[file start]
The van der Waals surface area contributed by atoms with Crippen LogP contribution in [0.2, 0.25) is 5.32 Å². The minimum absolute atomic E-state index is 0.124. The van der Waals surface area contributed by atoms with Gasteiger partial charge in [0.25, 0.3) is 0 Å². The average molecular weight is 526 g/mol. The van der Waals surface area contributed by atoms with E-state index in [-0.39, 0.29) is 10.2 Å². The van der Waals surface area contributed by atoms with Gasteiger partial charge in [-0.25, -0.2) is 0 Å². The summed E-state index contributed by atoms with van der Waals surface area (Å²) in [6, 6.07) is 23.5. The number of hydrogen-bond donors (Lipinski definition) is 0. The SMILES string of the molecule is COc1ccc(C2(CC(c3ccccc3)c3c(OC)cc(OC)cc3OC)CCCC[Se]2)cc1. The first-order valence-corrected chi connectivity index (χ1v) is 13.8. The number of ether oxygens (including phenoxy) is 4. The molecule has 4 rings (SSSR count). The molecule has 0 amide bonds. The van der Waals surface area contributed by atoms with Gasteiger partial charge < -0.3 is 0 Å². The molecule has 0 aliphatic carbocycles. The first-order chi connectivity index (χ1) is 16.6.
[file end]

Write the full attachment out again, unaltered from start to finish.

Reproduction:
The van der Waals surface area contributed by atoms with Crippen LogP contribution in [0.2, 0.25) is 5.32 Å². The minimum absolute atomic E-state index is 0.124. The van der Waals surface area contributed by atoms with Gasteiger partial charge in [0.25, 0.3) is 0 Å². The average molecular weight is 526 g/mol. The van der Waals surface area contributed by atoms with E-state index in [-0.39, 0.29) is 10.2 Å². The van der Waals surface area contributed by atoms with Gasteiger partial charge in [-0.25, -0.2) is 0 Å². The summed E-state index contributed by atoms with van der Waals surface area (Å²) in [6, 6.07) is 23.5. The number of hydrogen-bond donors (Lipinski definition) is 0. The SMILES string of the molecule is COc1ccc(C2(CC(c3ccccc3)c3c(OC)cc(OC)cc3OC)CCCC[Se]2)cc1. The first-order valence-corrected chi connectivity index (χ1v) is 13.8. The number of ether oxygens (including phenoxy) is 4. The molecule has 4 rings (SSSR count). The molecule has 0 amide bonds. The van der Waals surface area contributed by atoms with Gasteiger partial charge < -0.3 is 0 Å². The molecule has 0 aliphatic carbocycles. The first-order chi connectivity index (χ1) is 16.6.